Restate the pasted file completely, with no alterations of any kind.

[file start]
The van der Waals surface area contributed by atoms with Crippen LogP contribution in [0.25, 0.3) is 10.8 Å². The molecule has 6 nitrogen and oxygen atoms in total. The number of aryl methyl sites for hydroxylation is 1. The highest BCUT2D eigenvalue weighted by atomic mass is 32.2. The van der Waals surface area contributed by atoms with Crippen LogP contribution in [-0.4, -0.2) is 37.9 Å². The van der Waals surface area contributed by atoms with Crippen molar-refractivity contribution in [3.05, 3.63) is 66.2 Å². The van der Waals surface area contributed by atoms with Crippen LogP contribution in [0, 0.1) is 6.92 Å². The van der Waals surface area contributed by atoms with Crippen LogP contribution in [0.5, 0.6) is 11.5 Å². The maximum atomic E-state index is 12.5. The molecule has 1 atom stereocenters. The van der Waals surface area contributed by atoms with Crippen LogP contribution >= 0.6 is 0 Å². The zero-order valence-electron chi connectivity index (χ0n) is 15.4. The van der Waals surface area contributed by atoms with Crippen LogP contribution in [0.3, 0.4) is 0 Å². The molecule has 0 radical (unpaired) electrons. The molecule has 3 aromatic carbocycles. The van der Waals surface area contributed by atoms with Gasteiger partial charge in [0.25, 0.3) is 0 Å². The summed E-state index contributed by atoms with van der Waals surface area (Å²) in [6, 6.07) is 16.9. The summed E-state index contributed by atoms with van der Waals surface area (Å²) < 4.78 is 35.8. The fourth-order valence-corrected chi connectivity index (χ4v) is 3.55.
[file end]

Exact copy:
The van der Waals surface area contributed by atoms with Crippen LogP contribution in [0.25, 0.3) is 10.8 Å². The molecule has 6 nitrogen and oxygen atoms in total. The number of aryl methyl sites for hydroxylation is 1. The highest BCUT2D eigenvalue weighted by atomic mass is 32.2. The van der Waals surface area contributed by atoms with Crippen LogP contribution in [-0.4, -0.2) is 37.9 Å². The van der Waals surface area contributed by atoms with Crippen molar-refractivity contribution in [3.05, 3.63) is 66.2 Å². The van der Waals surface area contributed by atoms with Crippen LogP contribution in [0, 0.1) is 6.92 Å². The van der Waals surface area contributed by atoms with Crippen LogP contribution in [0.5, 0.6) is 11.5 Å². The maximum atomic E-state index is 12.5. The molecule has 1 atom stereocenters. The van der Waals surface area contributed by atoms with Crippen LogP contribution >= 0.6 is 0 Å². The zero-order valence-electron chi connectivity index (χ0n) is 15.4. The van der Waals surface area contributed by atoms with Crippen LogP contribution in [0.3, 0.4) is 0 Å². The molecule has 0 radical (unpaired) electrons. The molecule has 3 aromatic carbocycles. The van der Waals surface area contributed by atoms with Gasteiger partial charge in [0.25, 0.3) is 0 Å². The summed E-state index contributed by atoms with van der Waals surface area (Å²) in [6, 6.07) is 16.9. The summed E-state index contributed by atoms with van der Waals surface area (Å²) < 4.78 is 35.8. The fourth-order valence-corrected chi connectivity index (χ4v) is 3.55.